Back in July 2012 I launched a search for Twylia Worlund.
She was the best friend and bridesmaid of Kathy Mackay while they lived and worked in Singapore in the 1950s. They lost touch when Kathy returned to the UK and Twylia to her home in the USA.
Kathy told her story on BBC Radio Wales’ Jamie and Louise programme in July and I posted lots of lovely photos of the young friends taken at Kathy’s 21st in Changi on my blog.
Elaine, Twyla, Kathy and Stuart
We have finally located Twylia.
Part of the reason I couldn’t find her is that her name is actually spelled Twyla but that confusion didn’t stop Bryany Bennett from London spending some time looking for her. With the help of an American friend and after searching various databases they managed to locate Twyla in South Carolina.
I am truly amazed at the generosity of people offering their spare time to help others and the way in which once an unsolved puzzle is laid open to the public, people are keen to see it resolved no matter what it takes.
So, a huge thank you is due to Bryany even if Kathy’s phone bill has now rocketed!
Riding on the crest of that success story I thought I would announce yet another puzzle.
Identifying Ethel Maud Walters
Jeanne Butcher in Bassaleg has asked me to help trace the details of her maternal grandmother’s Canadian experience.
Ethel Maud Walters was born in Cardiff on 9 April 1895. The family had always believed that she travelled to Canada as a young woman while working as a nanny, before returning to Wales to marry Watkin Williams in 1918.
Jeanne sent me a beautiful photograph of a young Ethel standing in the snow while looking after her two small charges.
Ethel Maud Walters
I have scanned the passenger lists in both directions and there are a number of possible Ethel Walters/Walter/Waters born around the right time.
At first it seems that most likely match is Ethel Walters aged 19 from England who sailed on the Royal Edward from Avonmouth to Quebec arriving on 23 October 1912.
But then there is also Ethel Walters aged 19 from England. She, rather confusingly, also sailed on board the Royal Edward arriving from Bristol into Montreal on 28 August 1912 before heading onto Winnipeg. Although it does add helpfully that she was Church of England.
A year later on 27 September 1913 there is an entry on the Royal George passenger list for an Ethel Walters, a domestic aged 20 returning from Montreal. This is probably one of the above, but which one is our Ethel?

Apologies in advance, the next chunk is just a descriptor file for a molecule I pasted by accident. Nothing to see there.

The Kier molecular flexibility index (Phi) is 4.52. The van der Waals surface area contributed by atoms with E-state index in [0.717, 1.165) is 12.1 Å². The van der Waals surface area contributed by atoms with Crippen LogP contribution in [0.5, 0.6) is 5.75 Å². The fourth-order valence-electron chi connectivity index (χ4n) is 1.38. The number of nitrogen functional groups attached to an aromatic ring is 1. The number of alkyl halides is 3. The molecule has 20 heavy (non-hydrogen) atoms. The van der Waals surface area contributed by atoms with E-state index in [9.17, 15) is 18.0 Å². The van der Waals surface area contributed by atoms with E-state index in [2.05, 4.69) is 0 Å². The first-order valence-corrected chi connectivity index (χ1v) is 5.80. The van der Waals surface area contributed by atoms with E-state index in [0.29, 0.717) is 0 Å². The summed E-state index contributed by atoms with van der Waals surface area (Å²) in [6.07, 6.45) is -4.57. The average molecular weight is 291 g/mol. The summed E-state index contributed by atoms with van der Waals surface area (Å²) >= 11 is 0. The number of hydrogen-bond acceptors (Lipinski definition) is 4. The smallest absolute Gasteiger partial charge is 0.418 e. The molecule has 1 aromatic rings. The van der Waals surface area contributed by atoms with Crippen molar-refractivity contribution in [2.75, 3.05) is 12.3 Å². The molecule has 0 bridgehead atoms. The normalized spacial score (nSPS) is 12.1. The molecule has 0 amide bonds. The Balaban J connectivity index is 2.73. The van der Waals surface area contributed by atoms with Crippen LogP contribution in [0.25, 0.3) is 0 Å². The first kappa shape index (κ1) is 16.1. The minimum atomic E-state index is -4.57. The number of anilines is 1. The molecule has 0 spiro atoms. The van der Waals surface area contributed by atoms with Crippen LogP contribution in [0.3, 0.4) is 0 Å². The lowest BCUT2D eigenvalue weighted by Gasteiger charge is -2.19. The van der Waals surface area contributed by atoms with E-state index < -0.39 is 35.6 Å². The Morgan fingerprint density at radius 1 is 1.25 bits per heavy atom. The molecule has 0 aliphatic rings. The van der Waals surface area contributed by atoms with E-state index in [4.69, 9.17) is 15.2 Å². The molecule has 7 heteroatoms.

And then to confuse things further if you look at the border crossings from Canada to the USA for April 1913 there is an entry for an Ethel Walters aged 17.
The details are even more informative stating that she was a single, literate servant from Wales, who was last in Winnipeg and came from Cardiff. Surely this must be her.
I sent off Ethel’s picture to various archives and libraries in Canada and also to Alison Toplis who specialises in dating photographs from the clothes worn by the subjects.
Alison was thankfully swift with her reply but unfortunately she added to the puzzle as she believed the photo could have been taken between 1917 and 1918.
Alison explained the reasons for the possible confusion:
“The first was the rising hemline which by 1918 had settled above the ankle, as shown by the coat, before hemlines fell again into the 1920s.
"Secondly the wide brimmed hat. There was a fashion for broad brimmed hats with a round shallow crown between 1917-19. Although you can't see the crown on Ethel's photo, it appears to be similar to this - the fact you can't see it suggests it was shallow.”
A message from Winnipeg
Then another email arrived and a different piece of the jigsaw fell into place thanks to David Cuthbert, an archivist at the Regional Archival Program in Winnipeg.
His email and the detail within it are truly incredible. He deserves a round of applause. David wrote:
“We can’t confirm it absolutely, but we think there is a strong chance that the photograph of Ethel Maud Walters was taken in Winnipeg.
"I suspect that the dome in the background belongs to a building that was known at the time as the Winnipeg Maternity Hospital, later as Misericordia Hospital, and currently the Misericordia Health Centre. The Winnipeg Maternity Hospital was founded in 1898 by the Sisters of Misericordia, and the initial building was completed in 1900.”
To confirm it he sent a photograph which was taken in 1910 and can be found on the Manitoba Historical Society website.
Misericordia Hospital in Winnipeg, Canada
I can see that the dome is the same, which means that even if I can’t be certain (yet) of the dates when Ethel travelled to and from Canada, we do at least know that she spent time in Winnipeg.
You can listen to Kathy and Jeanne tell their stories on Wednesday 31 October between 2 and 3pm on BBC Radio Wales with me and Louise Elliott.